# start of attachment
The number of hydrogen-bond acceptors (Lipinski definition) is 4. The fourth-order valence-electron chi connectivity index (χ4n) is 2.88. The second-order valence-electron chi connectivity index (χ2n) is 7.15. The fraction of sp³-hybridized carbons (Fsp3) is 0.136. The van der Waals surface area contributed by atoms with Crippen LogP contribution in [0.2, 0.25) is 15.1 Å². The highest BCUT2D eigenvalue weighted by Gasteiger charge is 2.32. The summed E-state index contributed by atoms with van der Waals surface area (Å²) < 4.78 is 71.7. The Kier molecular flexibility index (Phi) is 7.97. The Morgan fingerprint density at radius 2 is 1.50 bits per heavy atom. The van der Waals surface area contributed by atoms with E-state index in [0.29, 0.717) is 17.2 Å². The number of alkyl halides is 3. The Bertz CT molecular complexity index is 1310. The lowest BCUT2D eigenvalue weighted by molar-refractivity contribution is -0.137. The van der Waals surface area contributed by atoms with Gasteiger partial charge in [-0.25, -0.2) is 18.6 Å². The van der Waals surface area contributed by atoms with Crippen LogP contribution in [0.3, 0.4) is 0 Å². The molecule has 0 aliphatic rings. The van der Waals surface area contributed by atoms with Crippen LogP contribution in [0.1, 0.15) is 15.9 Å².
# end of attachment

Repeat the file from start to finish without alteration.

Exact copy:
The number of hydrogen-bond acceptors (Lipinski definition) is 4. The fourth-order valence-electron chi connectivity index (χ4n) is 2.88. The second-order valence-electron chi connectivity index (χ2n) is 7.15. The fraction of sp³-hybridized carbons (Fsp3) is 0.136. The van der Waals surface area contributed by atoms with Crippen LogP contribution in [0.2, 0.25) is 15.1 Å². The highest BCUT2D eigenvalue weighted by Gasteiger charge is 2.32. The summed E-state index contributed by atoms with van der Waals surface area (Å²) < 4.78 is 71.7. The Kier molecular flexibility index (Phi) is 7.97. The Morgan fingerprint density at radius 2 is 1.50 bits per heavy atom. The van der Waals surface area contributed by atoms with E-state index in [0.29, 0.717) is 17.2 Å². The number of alkyl halides is 3. The Bertz CT molecular complexity index is 1310. The lowest BCUT2D eigenvalue weighted by molar-refractivity contribution is -0.137. The van der Waals surface area contributed by atoms with Gasteiger partial charge in [-0.25, -0.2) is 18.6 Å². The van der Waals surface area contributed by atoms with Crippen LogP contribution in [0.3, 0.4) is 0 Å². The molecule has 0 aliphatic rings. The van der Waals surface area contributed by atoms with Crippen LogP contribution in [0.1, 0.15) is 15.9 Å².